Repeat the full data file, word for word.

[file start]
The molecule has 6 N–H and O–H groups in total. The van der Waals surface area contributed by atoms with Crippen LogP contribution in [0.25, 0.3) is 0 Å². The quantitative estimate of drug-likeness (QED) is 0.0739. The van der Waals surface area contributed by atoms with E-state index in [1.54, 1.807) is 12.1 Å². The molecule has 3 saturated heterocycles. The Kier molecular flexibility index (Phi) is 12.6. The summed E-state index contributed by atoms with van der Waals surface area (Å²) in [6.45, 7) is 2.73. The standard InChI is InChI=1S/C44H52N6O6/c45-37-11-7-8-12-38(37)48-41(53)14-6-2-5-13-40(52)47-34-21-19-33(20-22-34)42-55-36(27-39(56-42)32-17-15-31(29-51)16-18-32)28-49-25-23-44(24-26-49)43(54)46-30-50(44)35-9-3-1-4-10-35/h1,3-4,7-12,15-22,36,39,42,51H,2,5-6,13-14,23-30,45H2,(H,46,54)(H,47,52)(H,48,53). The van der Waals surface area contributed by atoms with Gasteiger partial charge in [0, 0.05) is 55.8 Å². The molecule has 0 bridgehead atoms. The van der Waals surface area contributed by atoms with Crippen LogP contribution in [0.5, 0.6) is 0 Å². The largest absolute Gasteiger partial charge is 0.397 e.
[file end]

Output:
The molecule has 6 N–H and O–H groups in total. The van der Waals surface area contributed by atoms with Crippen LogP contribution in [0.25, 0.3) is 0 Å². The quantitative estimate of drug-likeness (QED) is 0.0739. The van der Waals surface area contributed by atoms with E-state index in [1.54, 1.807) is 12.1 Å². The molecule has 3 saturated heterocycles. The Kier molecular flexibility index (Phi) is 12.6. The summed E-state index contributed by atoms with van der Waals surface area (Å²) in [6.45, 7) is 2.73. The standard InChI is InChI=1S/C44H52N6O6/c45-37-11-7-8-12-38(37)48-41(53)14-6-2-5-13-40(52)47-34-21-19-33(20-22-34)42-55-36(27-39(56-42)32-17-15-31(29-51)16-18-32)28-49-25-23-44(24-26-49)43(54)46-30-50(44)35-9-3-1-4-10-35/h1,3-4,7-12,15-22,36,39,42,51H,2,5-6,13-14,23-30,45H2,(H,46,54)(H,47,52)(H,48,53). The van der Waals surface area contributed by atoms with Gasteiger partial charge in [0, 0.05) is 55.8 Å². The molecule has 0 bridgehead atoms. The van der Waals surface area contributed by atoms with Crippen LogP contribution in [0.5, 0.6) is 0 Å². The largest absolute Gasteiger partial charge is 0.397 e.